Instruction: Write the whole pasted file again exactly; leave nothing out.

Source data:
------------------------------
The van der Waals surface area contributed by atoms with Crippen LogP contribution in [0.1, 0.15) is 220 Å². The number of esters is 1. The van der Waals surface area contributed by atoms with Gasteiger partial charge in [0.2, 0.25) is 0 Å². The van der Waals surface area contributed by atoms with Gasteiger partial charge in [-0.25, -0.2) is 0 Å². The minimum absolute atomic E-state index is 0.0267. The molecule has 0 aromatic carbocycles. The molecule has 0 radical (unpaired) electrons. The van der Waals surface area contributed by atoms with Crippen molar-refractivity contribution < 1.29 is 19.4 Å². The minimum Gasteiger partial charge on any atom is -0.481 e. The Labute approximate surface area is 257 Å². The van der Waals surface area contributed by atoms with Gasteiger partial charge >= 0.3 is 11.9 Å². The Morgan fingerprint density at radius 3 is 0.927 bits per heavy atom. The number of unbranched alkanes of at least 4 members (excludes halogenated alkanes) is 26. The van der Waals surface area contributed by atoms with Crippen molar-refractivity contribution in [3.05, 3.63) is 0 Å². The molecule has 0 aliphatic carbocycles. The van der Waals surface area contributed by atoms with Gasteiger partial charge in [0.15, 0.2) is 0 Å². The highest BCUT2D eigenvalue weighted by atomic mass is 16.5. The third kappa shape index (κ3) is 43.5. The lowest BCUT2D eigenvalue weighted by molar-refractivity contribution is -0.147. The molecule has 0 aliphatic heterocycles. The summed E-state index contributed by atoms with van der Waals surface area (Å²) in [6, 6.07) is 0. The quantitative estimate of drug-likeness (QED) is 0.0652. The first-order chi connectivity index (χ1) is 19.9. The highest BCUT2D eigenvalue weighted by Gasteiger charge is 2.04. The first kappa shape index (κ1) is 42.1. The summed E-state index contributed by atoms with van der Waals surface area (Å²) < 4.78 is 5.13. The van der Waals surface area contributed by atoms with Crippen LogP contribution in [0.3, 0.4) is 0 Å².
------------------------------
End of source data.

The van der Waals surface area contributed by atoms with Crippen LogP contribution in [0.1, 0.15) is 220 Å². The number of esters is 1. The van der Waals surface area contributed by atoms with Gasteiger partial charge in [0.2, 0.25) is 0 Å². The van der Waals surface area contributed by atoms with Gasteiger partial charge in [-0.25, -0.2) is 0 Å². The minimum absolute atomic E-state index is 0.0267. The molecule has 0 aromatic carbocycles. The molecule has 0 radical (unpaired) electrons. The van der Waals surface area contributed by atoms with Crippen molar-refractivity contribution < 1.29 is 19.4 Å². The minimum Gasteiger partial charge on any atom is -0.481 e. The Labute approximate surface area is 257 Å². The van der Waals surface area contributed by atoms with Gasteiger partial charge >= 0.3 is 11.9 Å². The Morgan fingerprint density at radius 3 is 0.927 bits per heavy atom. The number of unbranched alkanes of at least 4 members (excludes halogenated alkanes) is 26. The van der Waals surface area contributed by atoms with Crippen molar-refractivity contribution in [3.05, 3.63) is 0 Å². The molecule has 0 aliphatic carbocycles. The van der Waals surface area contributed by atoms with Gasteiger partial charge in [0.15, 0.2) is 0 Å². The highest BCUT2D eigenvalue weighted by atomic mass is 16.5. The third kappa shape index (κ3) is 43.5. The lowest BCUT2D eigenvalue weighted by molar-refractivity contribution is -0.147. The molecule has 0 aliphatic heterocycles. The summed E-state index contributed by atoms with van der Waals surface area (Å²) in [6, 6.07) is 0. The quantitative estimate of drug-likeness (QED) is 0.0652. The first-order chi connectivity index (χ1) is 19.9. The highest BCUT2D eigenvalue weighted by Gasteiger charge is 2.04. The first kappa shape index (κ1) is 42.1. The summed E-state index contributed by atoms with van der Waals surface area (Å²) < 4.78 is 5.13. The van der Waals surface area contributed by atoms with Crippen LogP contribution in [0.3, 0.4) is 0 Å².